Eight years ago, a Bandra-based advocate took an initiative to help better the lives of ragpickers and his step motivated many people in the profession to overcome the hurdles that stood in their way to a better life.
Vinod Shetty, 54, a human rights and labour laws advocate, started an NGO called ACORN Foundation that initiated the Dharavi Project. Under this, they set up centres for dry waste segregation at Dharavi, helped over 1,000 children working as ragpickers by educating them and providing them with sports and music training.
Shetty has also been appealing to educational institutions and office complexes since 2008 about segregating dry and wet waste daily.
“The reason we began our project was that most of these ragpickers lived in Dharavi slums. We wanted to reduce their effort of moving around the city and build a bridge between waste collectors, segregators and producers (office complexes, educational institutes),” Shetty said while adding that the NGO motivated 25 children, who had formed a percussion band with blue-coloured recycling tumblers found in Dharavi slum as
instruments, to perform for live audiences.
The Dharavi project began after a documentary called ‘Waste’ was directed by filmmaker Parashar Baruah with Shetty’s help. “We came across a group of ragpicking teenagers who collected plastic mixed with sludge by going into mangrove areas near Bandra-Kurla Complex (BKC). The sight was frightening and we needed to do something about it,” he said.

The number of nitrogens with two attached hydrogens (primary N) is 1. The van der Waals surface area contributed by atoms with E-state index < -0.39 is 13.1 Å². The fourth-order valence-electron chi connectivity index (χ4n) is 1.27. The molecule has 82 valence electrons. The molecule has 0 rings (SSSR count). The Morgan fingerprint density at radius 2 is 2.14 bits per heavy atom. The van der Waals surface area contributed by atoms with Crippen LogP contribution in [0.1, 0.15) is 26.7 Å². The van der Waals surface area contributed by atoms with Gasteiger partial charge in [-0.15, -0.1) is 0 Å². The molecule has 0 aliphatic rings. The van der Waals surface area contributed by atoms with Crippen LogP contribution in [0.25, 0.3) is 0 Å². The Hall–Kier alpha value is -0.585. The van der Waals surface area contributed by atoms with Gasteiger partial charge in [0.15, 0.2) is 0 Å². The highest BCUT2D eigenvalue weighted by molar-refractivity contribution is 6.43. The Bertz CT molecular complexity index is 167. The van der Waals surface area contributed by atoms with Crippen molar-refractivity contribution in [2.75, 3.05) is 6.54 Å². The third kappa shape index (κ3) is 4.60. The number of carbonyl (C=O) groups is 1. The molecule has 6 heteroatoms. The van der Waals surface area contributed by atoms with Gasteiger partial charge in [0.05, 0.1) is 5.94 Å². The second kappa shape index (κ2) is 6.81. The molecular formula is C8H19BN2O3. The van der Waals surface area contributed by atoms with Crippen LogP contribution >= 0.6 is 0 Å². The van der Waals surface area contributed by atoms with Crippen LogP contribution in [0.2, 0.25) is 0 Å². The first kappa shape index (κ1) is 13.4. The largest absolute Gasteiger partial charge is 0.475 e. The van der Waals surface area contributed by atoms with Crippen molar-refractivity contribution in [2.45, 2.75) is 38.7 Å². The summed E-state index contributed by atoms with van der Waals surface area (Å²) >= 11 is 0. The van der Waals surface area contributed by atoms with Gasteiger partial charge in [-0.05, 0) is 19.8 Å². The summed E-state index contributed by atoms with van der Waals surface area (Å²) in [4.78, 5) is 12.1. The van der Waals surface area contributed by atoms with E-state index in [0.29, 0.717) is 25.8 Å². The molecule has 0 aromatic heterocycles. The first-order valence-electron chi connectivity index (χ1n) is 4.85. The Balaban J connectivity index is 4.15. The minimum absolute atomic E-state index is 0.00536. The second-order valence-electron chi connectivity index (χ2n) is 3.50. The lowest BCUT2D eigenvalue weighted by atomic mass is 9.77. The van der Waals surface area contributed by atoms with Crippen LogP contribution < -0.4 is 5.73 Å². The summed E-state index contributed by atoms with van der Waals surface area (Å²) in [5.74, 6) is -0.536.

Within a few months, the lawyer invested Rs1 lakh from his own savings and helped construct a 500 sq ft waste segregation centre at Dharavi where 350 ragpickers were given identity cards and sensitised about the harmful effects of waste.
The lawyer and his group reached out to students of Class 5 and above in schools like Oberoi International School in Goregaon, American School of Bombay in Kurla and BKC, Deutsche Sehule Bombay International School in Breach Candy and three office complexes in Lower Parel.
They collect a tonne of dry waste from each of the schools and office complexes on a 15-day basis, which is directly sent to the recycling facility at Dharavi.
“We made an organised workplace where dry waste could easily be segregated into plastic, paper, metal, cardboard and thermocol. The waste pickers were earning Rs 5-12 for different types of plastic earlier but this
system helped them give well-segregated material back to industries and this bumped up their earnings to Rs 250 to 300 per day,” said Shetty.
Swapna Trivedy, a teacher with Oberoi International School, said, “People like Vinod Shetty, who have the ability to change lives, have been a big inspiration for my students. Thanks to his efforts, my students realised the difficulties faced by kids of the same age at Dharavi and started taking initiative not to discard but make the best use out of school waste.”
“The voluntary contribution towards segregating waste and reducing the burden on city dumping grounds is commendable. But the main issue that the group has highlighted is protecting the livelihood and respect of Dharavi recyclers, who make the baseline of city’s waste management,” said Chandrakant Tambe, junior overseer, solid waste management department of Brihanmumbai Municipal Corporation.